Symbolic Links And App Store



I've searched all over Google with no luck to try and find a solution to this problem. I work for a school and we want to partition our teacher's computer hard drives and place the /Users folder on the 2nd partition. This is to make it easier for us to reload computers without having to backup the users' data to a flash drive and restore it (for some clients this process can take over 5 hours....).

I was able to script deleting the /Users folder, recreating it on the 2nd partition (named /Volumes/USERDATA) and then setting a symbolic link from /Users to /Volumes/USERDATA/Users. Everything seemed to work fantastic until I tried to log into the App Store.

It appears with the Symbolic Link to the /Users folder I can no longer access the App Store. I get a message that states "An error occurred" when trying to log in. When I reload the computer back to our normal build (that doesn't use a symbolic link for the /Users folder) then I can access the App Store just fine.

As a work around I researched trying to set up Symbolic Links only for the folders with user data (downloads, desktop, documents, etc.) and leave the system folders like Library alone. I can't do this manually for every teacher that logs in as we have over 200 staff and will have more staff each year. I need a solution that will do this for every user that logs in without my intervention for every computer.

My specific Question is: Does anyone know how I can troubleshoot or resolve the issue with the App Store login when I use a Symbolic Link for the /Users folder. If it is not possible to solve then is there a way to set up a template so that every user that logs onto our computers has their home drive folders moved to another location and a Symbolic Link created in place?

Thanks in Advance
The system needs the User folder on the same drive as the System Folder. What you need is a procedure that backs up the users folders in case you need to reinstall the OS. The rule is always have a back up - at least once a week.
The easiest is to have an external drive and set up Time Machine. Then - in case you do need to reinstall, you have a back up already.

Why the concern for ‘reloading’ the computer? Doing a update or even an upgrade does not normally interfere with the user folder.
Thank you for the quick response. When I say reload I mean we actually wipe and reinstall the OS. This is done for any number of reasons if there are problems with the client's device. We don't have the resources and time available to fully troubleshoot and resolve problems and since we can reinstall the OS and give it back to the client in under 20 minutes that's the preferred method to resolve most problems.

Also separating the OS and the User data ensures we don't make any mistakes and forget to back up a client's data. There are those days where you have to setup for a school assembly, a teacher's projector is broken, one of the printer's is reporting a fault and someone is walking in with a laptop that's reporting system errors on boot. Being able to plug that laptop in and hitting reload without worrying about manually backing up the data would save us a lot of hassles.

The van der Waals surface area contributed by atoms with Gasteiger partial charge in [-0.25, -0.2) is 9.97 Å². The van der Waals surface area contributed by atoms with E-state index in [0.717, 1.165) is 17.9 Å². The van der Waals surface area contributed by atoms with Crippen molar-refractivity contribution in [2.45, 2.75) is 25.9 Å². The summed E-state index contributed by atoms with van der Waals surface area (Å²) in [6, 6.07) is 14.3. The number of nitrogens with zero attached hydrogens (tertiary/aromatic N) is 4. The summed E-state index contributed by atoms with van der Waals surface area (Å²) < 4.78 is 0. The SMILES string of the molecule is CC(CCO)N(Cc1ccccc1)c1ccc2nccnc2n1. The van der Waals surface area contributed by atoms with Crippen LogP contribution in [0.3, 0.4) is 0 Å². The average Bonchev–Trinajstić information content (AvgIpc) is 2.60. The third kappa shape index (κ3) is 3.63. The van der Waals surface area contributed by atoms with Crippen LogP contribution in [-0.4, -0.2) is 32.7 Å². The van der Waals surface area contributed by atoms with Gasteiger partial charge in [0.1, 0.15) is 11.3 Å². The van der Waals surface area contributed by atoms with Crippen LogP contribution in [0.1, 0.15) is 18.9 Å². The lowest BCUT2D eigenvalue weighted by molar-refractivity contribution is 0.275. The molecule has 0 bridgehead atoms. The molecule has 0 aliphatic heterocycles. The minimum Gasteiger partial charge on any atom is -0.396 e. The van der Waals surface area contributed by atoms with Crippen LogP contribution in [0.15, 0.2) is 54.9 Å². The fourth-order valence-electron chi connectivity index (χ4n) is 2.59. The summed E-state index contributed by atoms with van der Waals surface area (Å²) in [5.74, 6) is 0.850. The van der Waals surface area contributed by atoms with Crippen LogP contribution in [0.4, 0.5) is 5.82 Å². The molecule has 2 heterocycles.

Essentially the issue I'm trying to resolve is how do I configure a computer so that I can reload the OS without losing any data in the commonly used folders like desktop, documents, downloads, pictures, music, and movies without any manually backing up required.

EDIT: One thing I forgot to mention is while this is handy during the school year for one off issues at the end of the year in July we go through and reload every device to ensure they are all up to date and have our latest software versions for the next school year. This means we have to back up and restore the majority of the 200 devices. It's very time consuming to manually back up 200 computers if you can imagine.
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Have you considered the use of drop box or iCloud for the user (aka teacher) to save all their documents, music, movies, etc there?

My school district is pushing us to use Google Drive but we have a contract with them to be our email server. Of course this wouldn’t help if they are installing apps on their machines unless you are not allowing them to do installs (My district has set up their computers to not allow staff to install. We have to get our IT person to do it for us)
Cloud based syncing software can be a partial solution and the school is slowly moving towards Google Drive however people will continue to use the Documents and Desktop folders because those are the default locations and the easiest to save to directly from applications. Not all of our files can be created and maintained in Google drive like movie creating software and Smart Notebook (the files would have to be saved locally and then moved up to Google drive, something I doubt most teachers would do if they don't need to share the files with others).

Dropbox may be the best option but we'd have to pay for the amount of storage we would require and some of the video files are gigabytes in size. Uploading those over our wifi connection would most certainly cause headaches of its own.

This was a much simpler problem to solve at my last company since they used Windows. Networked shares with folder redirection meant employees couldn't save any files locally but always had easy access to save and use their files off the network.